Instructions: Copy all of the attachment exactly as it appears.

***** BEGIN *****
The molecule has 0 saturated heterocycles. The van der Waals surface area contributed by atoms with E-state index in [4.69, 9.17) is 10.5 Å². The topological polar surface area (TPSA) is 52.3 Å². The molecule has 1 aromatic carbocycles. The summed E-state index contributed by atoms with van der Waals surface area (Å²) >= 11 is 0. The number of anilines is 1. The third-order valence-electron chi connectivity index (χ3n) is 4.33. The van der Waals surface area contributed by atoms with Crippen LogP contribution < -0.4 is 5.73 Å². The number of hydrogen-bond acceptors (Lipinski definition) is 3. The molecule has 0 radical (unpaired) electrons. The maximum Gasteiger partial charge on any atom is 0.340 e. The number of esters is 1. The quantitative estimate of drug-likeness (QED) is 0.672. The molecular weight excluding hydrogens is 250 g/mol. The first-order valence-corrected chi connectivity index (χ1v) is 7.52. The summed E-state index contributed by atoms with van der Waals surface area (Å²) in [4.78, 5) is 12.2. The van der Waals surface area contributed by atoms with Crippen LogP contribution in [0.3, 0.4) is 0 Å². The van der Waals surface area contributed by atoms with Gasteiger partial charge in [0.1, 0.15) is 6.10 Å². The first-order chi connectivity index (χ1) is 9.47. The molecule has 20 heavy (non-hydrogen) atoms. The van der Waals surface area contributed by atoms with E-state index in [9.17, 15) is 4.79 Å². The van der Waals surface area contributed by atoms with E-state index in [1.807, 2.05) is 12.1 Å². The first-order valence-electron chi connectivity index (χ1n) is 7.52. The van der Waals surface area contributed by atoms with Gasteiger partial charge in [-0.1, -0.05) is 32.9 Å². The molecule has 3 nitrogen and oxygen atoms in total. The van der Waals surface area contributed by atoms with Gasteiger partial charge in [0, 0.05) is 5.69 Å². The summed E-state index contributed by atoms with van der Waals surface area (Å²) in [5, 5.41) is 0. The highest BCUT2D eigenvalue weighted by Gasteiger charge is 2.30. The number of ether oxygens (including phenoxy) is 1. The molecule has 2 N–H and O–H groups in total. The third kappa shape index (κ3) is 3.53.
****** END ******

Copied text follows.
The molecule has 0 saturated heterocycles. The van der Waals surface area contributed by atoms with E-state index in [4.69, 9.17) is 10.5 Å². The topological polar surface area (TPSA) is 52.3 Å². The molecule has 1 aromatic carbocycles. The summed E-state index contributed by atoms with van der Waals surface area (Å²) >= 11 is 0. The number of anilines is 1. The third-order valence-electron chi connectivity index (χ3n) is 4.33. The van der Waals surface area contributed by atoms with Crippen LogP contribution < -0.4 is 5.73 Å². The number of hydrogen-bond acceptors (Lipinski definition) is 3. The molecule has 0 radical (unpaired) electrons. The maximum Gasteiger partial charge on any atom is 0.340 e. The number of esters is 1. The quantitative estimate of drug-likeness (QED) is 0.672. The molecular weight excluding hydrogens is 250 g/mol. The first-order valence-corrected chi connectivity index (χ1v) is 7.52. The summed E-state index contributed by atoms with van der Waals surface area (Å²) in [4.78, 5) is 12.2. The van der Waals surface area contributed by atoms with Crippen LogP contribution in [0.3, 0.4) is 0 Å². The van der Waals surface area contributed by atoms with Gasteiger partial charge in [0.1, 0.15) is 6.10 Å². The first-order chi connectivity index (χ1) is 9.47. The molecule has 20 heavy (non-hydrogen) atoms. The van der Waals surface area contributed by atoms with E-state index in [9.17, 15) is 4.79 Å². The van der Waals surface area contributed by atoms with E-state index in [1.807, 2.05) is 12.1 Å². The first-order valence-electron chi connectivity index (χ1n) is 7.52. The van der Waals surface area contributed by atoms with Gasteiger partial charge in [-0.1, -0.05) is 32.9 Å². The molecule has 3 nitrogen and oxygen atoms in total. The van der Waals surface area contributed by atoms with Gasteiger partial charge in [0, 0.05) is 5.69 Å². The summed E-state index contributed by atoms with van der Waals surface area (Å²) in [5, 5.41) is 0. The highest BCUT2D eigenvalue weighted by Gasteiger charge is 2.30. The number of ether oxygens (including phenoxy) is 1. The molecule has 2 N–H and O–H groups in total. The third kappa shape index (κ3) is 3.53.